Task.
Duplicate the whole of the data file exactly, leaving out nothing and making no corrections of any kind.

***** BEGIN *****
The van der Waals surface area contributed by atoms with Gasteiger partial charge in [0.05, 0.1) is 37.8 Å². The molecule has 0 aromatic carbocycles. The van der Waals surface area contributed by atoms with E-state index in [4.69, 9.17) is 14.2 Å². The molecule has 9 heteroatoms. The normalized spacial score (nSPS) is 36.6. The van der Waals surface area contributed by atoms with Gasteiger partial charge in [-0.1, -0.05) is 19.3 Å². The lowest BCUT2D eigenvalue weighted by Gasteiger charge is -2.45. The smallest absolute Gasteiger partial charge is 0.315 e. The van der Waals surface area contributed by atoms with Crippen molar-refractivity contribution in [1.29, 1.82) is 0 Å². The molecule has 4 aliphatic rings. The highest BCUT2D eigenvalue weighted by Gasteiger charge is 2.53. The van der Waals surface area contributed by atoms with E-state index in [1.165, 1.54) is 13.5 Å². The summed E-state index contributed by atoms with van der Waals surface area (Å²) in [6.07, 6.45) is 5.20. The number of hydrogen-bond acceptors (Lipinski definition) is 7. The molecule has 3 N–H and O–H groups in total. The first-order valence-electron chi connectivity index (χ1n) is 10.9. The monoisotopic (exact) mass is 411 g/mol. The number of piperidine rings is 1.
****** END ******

The van der Waals surface area contributed by atoms with Gasteiger partial charge in [0.05, 0.1) is 37.8 Å². The molecule has 0 aromatic carbocycles. The van der Waals surface area contributed by atoms with E-state index in [4.69, 9.17) is 14.2 Å². The molecule has 9 heteroatoms. The normalized spacial score (nSPS) is 36.6. The van der Waals surface area contributed by atoms with Gasteiger partial charge in [-0.1, -0.05) is 19.3 Å². The lowest BCUT2D eigenvalue weighted by Gasteiger charge is -2.45. The smallest absolute Gasteiger partial charge is 0.315 e. The van der Waals surface area contributed by atoms with Crippen molar-refractivity contribution in [1.29, 1.82) is 0 Å². The molecule has 4 aliphatic rings. The highest BCUT2D eigenvalue weighted by Gasteiger charge is 2.53. The van der Waals surface area contributed by atoms with E-state index in [1.165, 1.54) is 13.5 Å². The summed E-state index contributed by atoms with van der Waals surface area (Å²) in [6.07, 6.45) is 5.20. The number of hydrogen-bond acceptors (Lipinski definition) is 7. The molecule has 3 N–H and O–H groups in total. The first-order valence-electron chi connectivity index (χ1n) is 10.9. The monoisotopic (exact) mass is 411 g/mol. The number of piperidine rings is 1.